Quoted by Monark,
Bob, what I don't understand is that if all the above is true, why was sludge happening only on the Toyota S (Camry) series 4 cylinder
engine and M (Camry / Sienna van) series V6 engines? Why not also the Z (Corolla) and R Tacoma) series 4 cylinders which also use the
same cam gear design and bucket lifters? In other words, lots and lots of Corolla and Tacoma owners used 5000 - 7500 mile 5W-30 dino change
intervals, yet still did not get sludge and still sailed onto 200,000 miles or more without a problem
Thanks, now that you have made reference to my comments, I'll explain more on this..
First, let me say that after your post, I decided to call Bob who is the Master Toyota tech which also means he is a Master ASE tech. In discussing this with him as he has been one of the tech's I have worked with for well over 8 months on this problem here's his exact words on the techs comments for pcv problems.
"He's full of it like a thanksgiving turkey"
His words not mine. Anyway, I agree. What he(bob) said was there has been no official/unofficial word on the pcv being the cause. A point he brought out made good sense because Toyota is paying a boat load of money to repair these engines and if the pcv was the problem, it would stand to reason to spend 10.00 on this part and line everyone up and change them all out. I agree. Now, the other point, He stated that when they do an SPA replacement, they replace the valve cover and with that comes a new pcv. He checked it against the old ones, and the replacements part number is the SAME EXACT VALVE.
Another point is, the pcv valve will not shear the oil down to a 20w from a 30wt. When or if it clogs, it first creates pressure in the crankcase. This will cause oil to pass by the rings and seals, causing smoking conditions and leaks. It can cause the engine to consume oil thus eventually if not replace exacerbate the demand on the oil and ultimately possibly cause sludge BUT, it would take a long time for this problem to get to that level and engines coming in between 10 and 15,000 miles with sludge is not a candidate for this type of sludged condition.
He also stated that unofficially, he has heard they are going to change their recommendation of oil changes from the 5-7500 miles to the 3-5000 miles and the manual also includes "except in extreme conditions" but does not elaborate on what extreme conditions mean.
Yes the z model cor engines have sludge issues also but is not covered in the SPA campaign, so you don't hear as much about them as you do the others. As for the Tacoma's, their oil sump capacity and air flow across the engine is much different than the other cars/van. Having more oil will in fact allow the oil to last longer as it takes longer before that oil reaches to the offending area thus it doesn't strain the oil as often thereby allowing the oil to last longer drains.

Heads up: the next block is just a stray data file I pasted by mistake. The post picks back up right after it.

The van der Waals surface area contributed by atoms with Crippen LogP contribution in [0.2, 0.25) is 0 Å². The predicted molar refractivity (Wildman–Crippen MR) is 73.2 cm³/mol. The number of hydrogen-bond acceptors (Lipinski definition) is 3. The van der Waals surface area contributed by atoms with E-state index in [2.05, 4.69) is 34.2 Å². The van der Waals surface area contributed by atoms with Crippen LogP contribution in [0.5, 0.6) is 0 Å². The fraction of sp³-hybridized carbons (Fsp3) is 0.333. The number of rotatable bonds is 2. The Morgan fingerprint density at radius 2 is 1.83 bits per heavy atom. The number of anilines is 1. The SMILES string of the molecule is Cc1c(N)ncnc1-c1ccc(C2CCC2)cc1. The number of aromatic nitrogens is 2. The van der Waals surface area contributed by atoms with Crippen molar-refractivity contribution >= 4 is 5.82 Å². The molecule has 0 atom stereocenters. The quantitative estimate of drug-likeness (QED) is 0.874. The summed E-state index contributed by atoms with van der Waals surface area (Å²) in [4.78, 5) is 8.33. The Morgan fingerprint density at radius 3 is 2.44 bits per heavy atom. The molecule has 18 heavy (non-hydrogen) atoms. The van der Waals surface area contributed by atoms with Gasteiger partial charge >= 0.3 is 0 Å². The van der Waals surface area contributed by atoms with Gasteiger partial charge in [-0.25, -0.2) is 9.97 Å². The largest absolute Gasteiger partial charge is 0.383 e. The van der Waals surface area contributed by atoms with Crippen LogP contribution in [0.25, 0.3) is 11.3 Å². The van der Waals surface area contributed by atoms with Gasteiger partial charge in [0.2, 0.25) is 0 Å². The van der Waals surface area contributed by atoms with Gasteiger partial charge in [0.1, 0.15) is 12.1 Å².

There is no debate, there isn't that many in %'s that is sludged in comparison to those that are. So this also should point to the fact it isn't the pcv because if it were the problem, ALL of them would have the same problem. The ONLY FACTOR that has been consistent in this problem is IMPROPER DRAIN INTERVALS. EVERY sludged engine can be linked to drain intervals of 5k+ miles on conventional dino oil. There is NOT ONE SLUDGED engine that has been drained under 4,000 miles. This is the key problem. The oil drain intervals for these engines recommended by toyota is too long for the standard conventional oils. To get those drain intervals recommended by toyota, you must use an oil that is highly shear stable. So, if you DO find people not sludging up their engine doing 5-7500 mile drains, it is because of the TYPE of oil they are using. It will not be the standard conventional dino.
One last point to mention, Since this problem has become apparent, the newer class GF-3 oils will help in reducing sludge issues because it is more resistant to sludge as opposed to the previous oil group of SJ. This in conjunction of lower oil drain intervals will eliminate the problem and not replacing the pcv.
Something else I forgot to mention is that the drain interval issue, showing oil shearing down to a lower viscosity was all established by using oil analysis. See what kind of tests did he do to establish his argument on pcv problem.
I think the engineers at toyota agree with me that the oil is overtaxed by the extended drain intervals.
Having recieved a nice seiko mens bracelet watch from coporate out of torance ca makes me think they are appreciative for the research I have done and helped establish that the engine is not faulty but a good design and that education for the public on oil drain cylces is very important and lacking in this case.
I think mis leading the public as the cause being a faulty component on the engine is not a good thing as it isn't true based on and established by you and him both since we all agree that more are not sludged than are yet all run the same exact supposed failing components.
[ November 27, 2002, 10:15 AM: Message edited by: BOBISTHEOILGUY ]